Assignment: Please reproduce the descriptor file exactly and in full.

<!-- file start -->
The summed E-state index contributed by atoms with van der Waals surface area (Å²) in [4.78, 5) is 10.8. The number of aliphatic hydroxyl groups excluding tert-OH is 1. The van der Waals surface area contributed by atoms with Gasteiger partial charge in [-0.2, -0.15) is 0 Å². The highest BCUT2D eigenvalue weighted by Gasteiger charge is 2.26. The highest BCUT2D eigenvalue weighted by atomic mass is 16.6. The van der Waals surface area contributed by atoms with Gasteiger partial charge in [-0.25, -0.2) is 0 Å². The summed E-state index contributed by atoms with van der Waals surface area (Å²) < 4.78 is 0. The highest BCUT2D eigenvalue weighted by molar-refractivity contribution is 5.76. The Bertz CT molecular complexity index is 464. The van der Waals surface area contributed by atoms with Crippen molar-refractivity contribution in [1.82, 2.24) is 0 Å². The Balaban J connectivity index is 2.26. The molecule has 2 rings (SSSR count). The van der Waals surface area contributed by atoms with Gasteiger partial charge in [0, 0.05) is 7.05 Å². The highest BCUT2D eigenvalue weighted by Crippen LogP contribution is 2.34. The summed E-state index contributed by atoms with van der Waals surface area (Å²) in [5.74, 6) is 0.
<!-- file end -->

The summed E-state index contributed by atoms with van der Waals surface area (Å²) in [4.78, 5) is 10.8. The number of aliphatic hydroxyl groups excluding tert-OH is 1. The van der Waals surface area contributed by atoms with Gasteiger partial charge in [-0.2, -0.15) is 0 Å². The highest BCUT2D eigenvalue weighted by Gasteiger charge is 2.26. The highest BCUT2D eigenvalue weighted by atomic mass is 16.6. The van der Waals surface area contributed by atoms with Gasteiger partial charge in [-0.25, -0.2) is 0 Å². The summed E-state index contributed by atoms with van der Waals surface area (Å²) < 4.78 is 0. The highest BCUT2D eigenvalue weighted by molar-refractivity contribution is 5.76. The Bertz CT molecular complexity index is 464. The van der Waals surface area contributed by atoms with Crippen molar-refractivity contribution in [1.82, 2.24) is 0 Å². The Balaban J connectivity index is 2.26. The molecule has 2 rings (SSSR count). The van der Waals surface area contributed by atoms with Gasteiger partial charge in [0, 0.05) is 7.05 Å². The highest BCUT2D eigenvalue weighted by Crippen LogP contribution is 2.34. The summed E-state index contributed by atoms with van der Waals surface area (Å²) in [5.74, 6) is 0.